Chinese shoppers can go out again. Online buys show they won’t
China’s consumers are shopping online again. But their purchases signal they plan to stay indoors for the foreseeable future, dashing hopes for a spending recovery as the nation contemplates its post-virus world.
Lunch boxes saw 120 times more searches in the last 30 days as the virus pushes people to prepare their own food even after returning to the office, according to March 26 data from Index.1688, which collects information from Alibaba Group Holding Ltd.’s shopping sites.
Portable tableware, foldable spoons and work clothing also surged in popularity, while items typically given as gifts or used for travel and outdoor activities haven’t shown signs of recovery.
Yoga mats and hula hoops for home exercise also climbed in demand, a bad sign for gyms waiting for the return of patrons.
The data undermines predictions of a V-shaped recovery in the world’s biggest consumer market that has seen more than 80,000 infections and 3,000 deaths from Covid-19. While big operators like Starbucks Corp. and Yum China Holding Inc. have been reopening outlets, they face a public that’s preferring to stay home after work and continue to social distance, even though official data indicates China’s number of new infections fallen to zero.
China’s experience may prove an important indicator for how the rest of the world recovers. Even after outbreaks are contained, lingering fear is likely to change consumer behavior for longer than expected.
“Consumers are still cautious about going out and many of those venues are not yet back to full working mode,” said Jason Yu, Shanghai-based general manager of Kantar Worldpanel. Items for a return to work, such as instant coffee, hair and skin-care products, are recovering ahead of the market, he said.
Other products to post a spike in searches include contact-less thermometers, suits and stationery, according to Index.1688.
A report by JD.com Inc.’s research center also shows work-related consumption speeding ahead of other categories. China’s second-largest e-commerce company sold five times more lunch boxes in late February than a month earlier, while powerbanks, office equipment and stationery are also high up the list.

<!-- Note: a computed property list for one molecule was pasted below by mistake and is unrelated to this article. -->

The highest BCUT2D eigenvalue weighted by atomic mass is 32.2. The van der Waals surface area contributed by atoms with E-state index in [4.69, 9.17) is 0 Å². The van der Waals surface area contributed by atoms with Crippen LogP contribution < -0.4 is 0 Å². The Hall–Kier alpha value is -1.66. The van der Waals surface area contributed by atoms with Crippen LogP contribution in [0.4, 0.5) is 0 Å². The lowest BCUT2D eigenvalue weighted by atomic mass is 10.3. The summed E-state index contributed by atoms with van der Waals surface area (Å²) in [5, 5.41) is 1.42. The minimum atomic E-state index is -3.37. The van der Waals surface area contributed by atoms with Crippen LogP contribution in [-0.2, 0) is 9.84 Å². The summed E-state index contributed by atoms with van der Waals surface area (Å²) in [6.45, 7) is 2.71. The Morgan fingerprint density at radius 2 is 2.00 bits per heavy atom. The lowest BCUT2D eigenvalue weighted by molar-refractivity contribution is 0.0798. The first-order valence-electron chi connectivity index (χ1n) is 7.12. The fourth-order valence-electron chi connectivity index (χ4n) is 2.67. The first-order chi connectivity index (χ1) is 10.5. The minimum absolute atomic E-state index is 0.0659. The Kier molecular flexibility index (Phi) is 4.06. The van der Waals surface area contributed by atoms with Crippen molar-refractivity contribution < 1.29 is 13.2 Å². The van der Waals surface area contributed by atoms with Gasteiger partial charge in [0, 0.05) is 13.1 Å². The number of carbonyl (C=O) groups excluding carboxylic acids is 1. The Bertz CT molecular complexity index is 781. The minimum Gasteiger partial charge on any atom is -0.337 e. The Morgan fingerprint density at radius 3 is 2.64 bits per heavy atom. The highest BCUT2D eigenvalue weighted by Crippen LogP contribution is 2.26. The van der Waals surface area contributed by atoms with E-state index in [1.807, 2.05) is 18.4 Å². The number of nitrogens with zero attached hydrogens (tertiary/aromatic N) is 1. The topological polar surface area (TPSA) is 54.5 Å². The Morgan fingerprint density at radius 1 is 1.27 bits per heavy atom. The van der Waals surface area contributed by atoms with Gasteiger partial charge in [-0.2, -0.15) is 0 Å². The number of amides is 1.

“Consumption of staples is clearly outshining discretionary or luxury goods in what is still very much a lukewarm and uneven recovery,” Ned Salter, head of global research at Fidelity International, said in a statement. “We need to see more consumer confidence to sustain the improvement and that will depend on how well China deals now with imported cases to contain the virus fully.”
Retailers in China have been cautious in their forecasts since the virus emerged.
Yum China Holding Inc., which operates KFC and Pizza Hut in the country, has said the second quarter will be “challenging” and patience is needed. Anta Sports Products Ltd., the country’s biggest sportswear maker, forecasts the first six months of 2020 will be “tough throughout”.
About 60% of listed restaurant operators in China are at risk of running out of cash within six months, according to data compiled by Bloomberg and company reports.
With the food and beverage industry reeling, local governments are trying to boost consumption by urging officials to dine out in restaurants and shop in malls. Vouchers are being given out by cities including Hangzhou and Nanjing as well as shopping platforms Meituan Dianping and Suning.com Co. to spur spending.
While China’s new infection numbers have plunged, the pandemic is widening globally with cases worldwide now topping 786,000 and more than 37,800 dead. Chinese factories are experiencing a second shockwave as western clients cancel orders en masse.
Luiz Chen, a 31-year-old auditor in Guangzhou, recently bought moisturizing masks and a new dress before returning to the office but said she won’t be treating herself to anything expensive after her employer froze bonuses for the past two months.
“I’m scared to get a salary cut or even lose the job,” said Chen. “Economic crisis seems not far away. How can I have the good mood to buy buy buy?”